This entrance to the 191st Street station leads to a three-block-long tunnel that runs horizontally through the side of a hill. By the time you reach the train platform, there's 180 feet of rock separating you from the streets above you, making this the deepest station in the subway system. (Believe it or not, the next station to the north, Dyckman Street, is above ground; the hill atop this station drops off quite abruptly as you head north.)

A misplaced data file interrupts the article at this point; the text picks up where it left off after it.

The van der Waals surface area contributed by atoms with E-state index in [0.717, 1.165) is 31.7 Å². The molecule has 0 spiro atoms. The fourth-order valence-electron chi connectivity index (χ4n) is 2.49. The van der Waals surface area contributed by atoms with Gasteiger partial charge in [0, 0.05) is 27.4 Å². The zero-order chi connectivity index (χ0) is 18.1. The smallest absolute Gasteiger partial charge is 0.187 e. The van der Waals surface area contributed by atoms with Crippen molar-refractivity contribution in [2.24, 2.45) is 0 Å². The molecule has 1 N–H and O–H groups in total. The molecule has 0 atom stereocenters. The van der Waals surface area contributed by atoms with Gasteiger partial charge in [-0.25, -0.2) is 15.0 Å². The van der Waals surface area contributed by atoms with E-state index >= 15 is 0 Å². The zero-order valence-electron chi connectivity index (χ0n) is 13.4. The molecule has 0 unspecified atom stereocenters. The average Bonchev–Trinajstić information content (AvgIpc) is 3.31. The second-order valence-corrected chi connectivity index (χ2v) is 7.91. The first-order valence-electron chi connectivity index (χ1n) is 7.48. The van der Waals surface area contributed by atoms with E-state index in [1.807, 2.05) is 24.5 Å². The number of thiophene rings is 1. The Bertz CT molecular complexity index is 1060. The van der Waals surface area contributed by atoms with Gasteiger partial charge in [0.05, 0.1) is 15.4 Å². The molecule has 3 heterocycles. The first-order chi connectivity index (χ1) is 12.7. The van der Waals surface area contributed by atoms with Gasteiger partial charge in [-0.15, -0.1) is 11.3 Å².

In 1947, Victor Hess — a professor at Fordham University in the Bronx who won the Nobel Prize in Physics for his discovery of cosmic rays — needed to find a convenient location "to carry out experiments on the radiation emitted from rocks at a location well protected from cosmic rays." He asked the Board of Transportation if he could conduct his experiments in the 191st Street station, its depth inside the hill preventing the vast majority of cosmic rays from reaching it. While he didn't end up using this station, he did set up shop in the nearby 190th Street station on the A line, which is also buried deep inside a cliff, about 160 feet below ground.